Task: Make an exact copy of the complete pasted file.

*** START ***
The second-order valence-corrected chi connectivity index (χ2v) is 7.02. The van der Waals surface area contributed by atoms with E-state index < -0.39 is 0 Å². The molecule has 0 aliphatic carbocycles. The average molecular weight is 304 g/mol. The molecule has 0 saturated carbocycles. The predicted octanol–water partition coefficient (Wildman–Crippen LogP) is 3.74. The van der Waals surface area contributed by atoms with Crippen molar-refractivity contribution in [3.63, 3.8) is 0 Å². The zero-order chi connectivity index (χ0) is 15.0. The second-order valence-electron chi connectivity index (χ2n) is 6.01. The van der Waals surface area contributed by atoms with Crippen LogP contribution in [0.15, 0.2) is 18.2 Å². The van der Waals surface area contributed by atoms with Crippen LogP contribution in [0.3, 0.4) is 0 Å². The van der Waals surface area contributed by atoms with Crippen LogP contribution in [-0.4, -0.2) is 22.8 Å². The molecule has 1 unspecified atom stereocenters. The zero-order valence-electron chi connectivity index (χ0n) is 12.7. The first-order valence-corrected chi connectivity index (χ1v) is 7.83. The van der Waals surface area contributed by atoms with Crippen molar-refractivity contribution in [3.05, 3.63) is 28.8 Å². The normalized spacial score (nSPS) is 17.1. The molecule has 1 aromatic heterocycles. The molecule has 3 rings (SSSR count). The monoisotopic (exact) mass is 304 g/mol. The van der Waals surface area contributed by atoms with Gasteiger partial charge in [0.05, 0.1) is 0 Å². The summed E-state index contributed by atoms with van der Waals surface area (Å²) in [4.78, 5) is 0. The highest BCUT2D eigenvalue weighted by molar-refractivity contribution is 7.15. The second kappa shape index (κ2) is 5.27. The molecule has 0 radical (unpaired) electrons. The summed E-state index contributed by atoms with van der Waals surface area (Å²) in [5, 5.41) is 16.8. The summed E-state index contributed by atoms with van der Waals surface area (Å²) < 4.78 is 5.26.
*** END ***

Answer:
The second-order valence-corrected chi connectivity index (χ2v) is 7.02. The van der Waals surface area contributed by atoms with E-state index < -0.39 is 0 Å². The molecule has 0 aliphatic carbocycles. The average molecular weight is 304 g/mol. The molecule has 0 saturated carbocycles. The predicted octanol–water partition coefficient (Wildman–Crippen LogP) is 3.74. The van der Waals surface area contributed by atoms with Crippen molar-refractivity contribution in [3.63, 3.8) is 0 Å². The zero-order chi connectivity index (χ0) is 15.0. The second-order valence-electron chi connectivity index (χ2n) is 6.01. The van der Waals surface area contributed by atoms with Crippen LogP contribution in [0.15, 0.2) is 18.2 Å². The van der Waals surface area contributed by atoms with Crippen LogP contribution in [0.3, 0.4) is 0 Å². The van der Waals surface area contributed by atoms with Crippen LogP contribution in [-0.4, -0.2) is 22.8 Å². The molecule has 1 unspecified atom stereocenters. The zero-order valence-electron chi connectivity index (χ0n) is 12.7. The first-order valence-corrected chi connectivity index (χ1v) is 7.83. The van der Waals surface area contributed by atoms with Crippen molar-refractivity contribution in [3.05, 3.63) is 28.8 Å². The normalized spacial score (nSPS) is 17.1. The molecule has 1 aromatic heterocycles. The molecule has 3 rings (SSSR count). The monoisotopic (exact) mass is 304 g/mol. The van der Waals surface area contributed by atoms with Gasteiger partial charge in [0.05, 0.1) is 0 Å². The summed E-state index contributed by atoms with van der Waals surface area (Å²) in [4.78, 5) is 0. The highest BCUT2D eigenvalue weighted by molar-refractivity contribution is 7.15. The second kappa shape index (κ2) is 5.27. The molecule has 0 radical (unpaired) electrons. The summed E-state index contributed by atoms with van der Waals surface area (Å²) in [5, 5.41) is 16.8. The summed E-state index contributed by atoms with van der Waals surface area (Å²) < 4.78 is 5.26.